There is no discussion of the Ark as a religious artifact, no thought of the impact this find would have on Biblical studies, anti-Semitism, the rise of Nazism in Europe, people’s individual faith… nothing. Indy doesn’t call in a cavalcade of rabbis to help. It’s never considered that maybe a Judaic Studies program should be funding this mission. Frankly, I find this really weird. Obviously you don’t have time to stop for a lengthy theological conversation in the middle of an action movie, but still, some mention of…oh, wait, but the movie does do that. Sort of. When Indy worries about facing Marion for the first time in a decade, Marcus reacts with annoyance:

Brody: Marion’s the least of your worries right now, believe me, Indy.
Indiana: What do you mean?
Brody: Well, I mean that for nearly three thousand years man has been searching for the lost Ark. It’s not something to be taken lightly. No one knows its secrets. It’s like nothing you’ve ever gone after before.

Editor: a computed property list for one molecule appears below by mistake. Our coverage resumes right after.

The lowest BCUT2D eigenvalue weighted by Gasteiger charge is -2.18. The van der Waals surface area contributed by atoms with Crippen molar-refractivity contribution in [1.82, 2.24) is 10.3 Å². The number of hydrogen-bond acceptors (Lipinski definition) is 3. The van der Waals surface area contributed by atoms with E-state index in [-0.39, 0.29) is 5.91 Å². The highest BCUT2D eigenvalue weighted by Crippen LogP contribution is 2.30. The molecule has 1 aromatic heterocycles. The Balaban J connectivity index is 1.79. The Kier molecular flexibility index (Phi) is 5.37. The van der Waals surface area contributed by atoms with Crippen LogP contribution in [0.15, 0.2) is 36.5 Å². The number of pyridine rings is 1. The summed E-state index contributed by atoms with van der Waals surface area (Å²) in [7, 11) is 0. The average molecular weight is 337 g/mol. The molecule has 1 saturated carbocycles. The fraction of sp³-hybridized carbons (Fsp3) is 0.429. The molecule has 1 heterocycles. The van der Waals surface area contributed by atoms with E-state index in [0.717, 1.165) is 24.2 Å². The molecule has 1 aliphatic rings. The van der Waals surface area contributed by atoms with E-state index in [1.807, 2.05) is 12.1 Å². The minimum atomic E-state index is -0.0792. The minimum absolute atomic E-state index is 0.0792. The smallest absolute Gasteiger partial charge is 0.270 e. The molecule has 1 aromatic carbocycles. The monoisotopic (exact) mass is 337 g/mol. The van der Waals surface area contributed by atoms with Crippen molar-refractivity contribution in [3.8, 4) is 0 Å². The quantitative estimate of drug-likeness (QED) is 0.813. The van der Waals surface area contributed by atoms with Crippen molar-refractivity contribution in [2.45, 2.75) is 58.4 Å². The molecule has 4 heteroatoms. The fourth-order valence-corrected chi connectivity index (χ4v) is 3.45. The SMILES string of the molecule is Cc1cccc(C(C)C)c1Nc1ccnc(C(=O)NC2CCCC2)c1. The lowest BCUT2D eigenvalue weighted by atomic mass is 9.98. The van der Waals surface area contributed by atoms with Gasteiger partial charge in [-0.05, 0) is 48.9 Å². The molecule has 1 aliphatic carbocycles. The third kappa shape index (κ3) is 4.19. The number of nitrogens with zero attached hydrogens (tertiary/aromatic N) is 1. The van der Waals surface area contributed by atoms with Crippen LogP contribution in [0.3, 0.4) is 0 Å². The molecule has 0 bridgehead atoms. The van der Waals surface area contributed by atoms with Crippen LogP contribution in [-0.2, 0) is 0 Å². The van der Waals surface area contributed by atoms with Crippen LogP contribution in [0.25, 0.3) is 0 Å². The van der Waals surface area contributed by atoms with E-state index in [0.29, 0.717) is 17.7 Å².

Indiana: [laughing] Oh, Marcus. What are you trying to do, scare me? You sound like my mother. We’ve known each other for a long time. I don’t believe in magic, a lot of superstitious hocus-pocus. I’m going after a find of incredible historical significance, you’re talking about the boogie man.

So, here we are. They’re going after an artifact that is significant specifically because of its religious meaning, but Marcus’ attempt to reckon with that religious meaning is dismissed as hocus-pocus, and the Hebrew God is referred to as “the boogieman.” This is a boldly secular stance, both for a mid-1930s professor and for an early-1980s movie. This level of snark continues throughout the movie, and at first, the movie itself seems to support Indy’s mocking stance. The initial action mirrors the hunt for the idol at the beginning: booby traps, ancient Egyptian dioramas, roughly a billion snakes who live in a cave without a visible food source… it’s all more or less explainable. Indy and Sallah find the Ark, and they’re able to lift it and carry it around without any Uzzah-esque zappy times, so at first it seems that this is just another artifact from a long past age.